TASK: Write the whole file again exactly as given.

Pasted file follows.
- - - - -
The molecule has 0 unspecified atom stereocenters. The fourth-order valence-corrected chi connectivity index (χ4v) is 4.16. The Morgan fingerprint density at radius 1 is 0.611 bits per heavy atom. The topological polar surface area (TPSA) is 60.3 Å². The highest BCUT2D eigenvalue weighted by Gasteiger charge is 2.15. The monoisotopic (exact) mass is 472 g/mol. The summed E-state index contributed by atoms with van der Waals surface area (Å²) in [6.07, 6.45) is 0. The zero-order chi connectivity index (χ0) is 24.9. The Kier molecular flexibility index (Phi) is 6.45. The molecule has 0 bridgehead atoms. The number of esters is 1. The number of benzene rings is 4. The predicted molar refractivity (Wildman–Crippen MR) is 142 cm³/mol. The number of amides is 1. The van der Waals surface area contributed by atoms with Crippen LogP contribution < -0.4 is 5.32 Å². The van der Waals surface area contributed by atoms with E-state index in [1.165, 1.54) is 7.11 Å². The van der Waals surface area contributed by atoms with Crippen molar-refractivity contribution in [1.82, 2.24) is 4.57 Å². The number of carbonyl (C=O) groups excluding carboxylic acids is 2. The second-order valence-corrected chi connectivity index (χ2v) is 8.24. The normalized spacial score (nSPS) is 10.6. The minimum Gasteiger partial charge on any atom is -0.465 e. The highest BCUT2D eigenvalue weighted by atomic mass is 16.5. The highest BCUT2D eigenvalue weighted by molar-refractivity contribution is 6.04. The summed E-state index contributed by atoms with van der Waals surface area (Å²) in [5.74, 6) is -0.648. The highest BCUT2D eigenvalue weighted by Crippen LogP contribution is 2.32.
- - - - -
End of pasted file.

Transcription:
The molecule has 0 unspecified atom stereocenters. The fourth-order valence-corrected chi connectivity index (χ4v) is 4.16. The Morgan fingerprint density at radius 1 is 0.611 bits per heavy atom. The topological polar surface area (TPSA) is 60.3 Å². The highest BCUT2D eigenvalue weighted by Gasteiger charge is 2.15. The monoisotopic (exact) mass is 472 g/mol. The summed E-state index contributed by atoms with van der Waals surface area (Å²) in [6.07, 6.45) is 0. The zero-order chi connectivity index (χ0) is 24.9. The Kier molecular flexibility index (Phi) is 6.45. The molecule has 0 bridgehead atoms. The number of esters is 1. The number of benzene rings is 4. The predicted molar refractivity (Wildman–Crippen MR) is 142 cm³/mol. The number of amides is 1. The van der Waals surface area contributed by atoms with Crippen LogP contribution < -0.4 is 5.32 Å². The van der Waals surface area contributed by atoms with E-state index in [1.165, 1.54) is 7.11 Å². The van der Waals surface area contributed by atoms with Crippen molar-refractivity contribution in [1.82, 2.24) is 4.57 Å². The number of carbonyl (C=O) groups excluding carboxylic acids is 2. The second-order valence-corrected chi connectivity index (χ2v) is 8.24. The normalized spacial score (nSPS) is 10.6. The minimum Gasteiger partial charge on any atom is -0.465 e. The highest BCUT2D eigenvalue weighted by atomic mass is 16.5. The highest BCUT2D eigenvalue weighted by molar-refractivity contribution is 6.04. The summed E-state index contributed by atoms with van der Waals surface area (Å²) in [5.74, 6) is -0.648. The highest BCUT2D eigenvalue weighted by Crippen LogP contribution is 2.32.